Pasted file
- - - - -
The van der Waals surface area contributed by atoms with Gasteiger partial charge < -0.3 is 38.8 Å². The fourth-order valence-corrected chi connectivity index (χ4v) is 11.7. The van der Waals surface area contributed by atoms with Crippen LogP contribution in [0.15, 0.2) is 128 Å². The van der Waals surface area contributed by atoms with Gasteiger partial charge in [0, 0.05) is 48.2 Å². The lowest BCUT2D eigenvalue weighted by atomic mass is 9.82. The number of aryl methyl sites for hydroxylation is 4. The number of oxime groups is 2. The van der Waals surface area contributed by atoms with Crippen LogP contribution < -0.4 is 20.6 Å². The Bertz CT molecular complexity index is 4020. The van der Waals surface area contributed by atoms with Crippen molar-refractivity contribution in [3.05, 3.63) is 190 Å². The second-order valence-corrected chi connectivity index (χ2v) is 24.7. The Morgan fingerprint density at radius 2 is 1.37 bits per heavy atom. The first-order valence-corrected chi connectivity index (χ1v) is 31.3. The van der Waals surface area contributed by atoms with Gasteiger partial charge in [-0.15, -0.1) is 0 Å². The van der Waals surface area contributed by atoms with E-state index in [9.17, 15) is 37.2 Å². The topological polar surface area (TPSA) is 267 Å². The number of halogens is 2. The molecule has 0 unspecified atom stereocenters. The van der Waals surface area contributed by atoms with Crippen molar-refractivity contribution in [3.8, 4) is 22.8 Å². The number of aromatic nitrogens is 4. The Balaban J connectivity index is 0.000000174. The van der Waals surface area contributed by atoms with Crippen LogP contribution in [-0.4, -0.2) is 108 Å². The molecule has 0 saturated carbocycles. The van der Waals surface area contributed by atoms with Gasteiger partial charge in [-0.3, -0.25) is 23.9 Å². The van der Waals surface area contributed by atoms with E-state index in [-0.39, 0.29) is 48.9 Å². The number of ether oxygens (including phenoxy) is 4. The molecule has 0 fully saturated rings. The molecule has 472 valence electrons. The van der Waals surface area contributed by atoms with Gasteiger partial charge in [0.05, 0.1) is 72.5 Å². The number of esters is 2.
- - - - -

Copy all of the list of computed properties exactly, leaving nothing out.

The van der Waals surface area contributed by atoms with Gasteiger partial charge < -0.3 is 38.8 Å². The fourth-order valence-corrected chi connectivity index (χ4v) is 11.7. The van der Waals surface area contributed by atoms with Crippen LogP contribution in [0.15, 0.2) is 128 Å². The van der Waals surface area contributed by atoms with Gasteiger partial charge in [0, 0.05) is 48.2 Å². The lowest BCUT2D eigenvalue weighted by atomic mass is 9.82. The number of aryl methyl sites for hydroxylation is 4. The number of oxime groups is 2. The van der Waals surface area contributed by atoms with Crippen LogP contribution < -0.4 is 20.6 Å². The Bertz CT molecular complexity index is 4020. The van der Waals surface area contributed by atoms with Crippen molar-refractivity contribution in [3.05, 3.63) is 190 Å². The second-order valence-corrected chi connectivity index (χ2v) is 24.7. The Morgan fingerprint density at radius 2 is 1.37 bits per heavy atom. The first-order valence-corrected chi connectivity index (χ1v) is 31.3. The van der Waals surface area contributed by atoms with Gasteiger partial charge in [-0.15, -0.1) is 0 Å². The van der Waals surface area contributed by atoms with E-state index in [9.17, 15) is 37.2 Å². The topological polar surface area (TPSA) is 267 Å². The number of halogens is 2. The molecule has 0 unspecified atom stereocenters. The van der Waals surface area contributed by atoms with Crippen molar-refractivity contribution in [3.8, 4) is 22.8 Å². The number of aromatic nitrogens is 4. The Balaban J connectivity index is 0.000000174. The van der Waals surface area contributed by atoms with Crippen LogP contribution in [-0.4, -0.2) is 108 Å². The molecule has 0 saturated carbocycles. The van der Waals surface area contributed by atoms with Gasteiger partial charge in [-0.3, -0.25) is 23.9 Å². The van der Waals surface area contributed by atoms with E-state index in [-0.39, 0.29) is 48.9 Å². The number of ether oxygens (including phenoxy) is 4. The molecule has 0 fully saturated rings. The molecule has 472 valence electrons. The van der Waals surface area contributed by atoms with Gasteiger partial charge in [0.05, 0.1) is 72.5 Å². The number of esters is 2.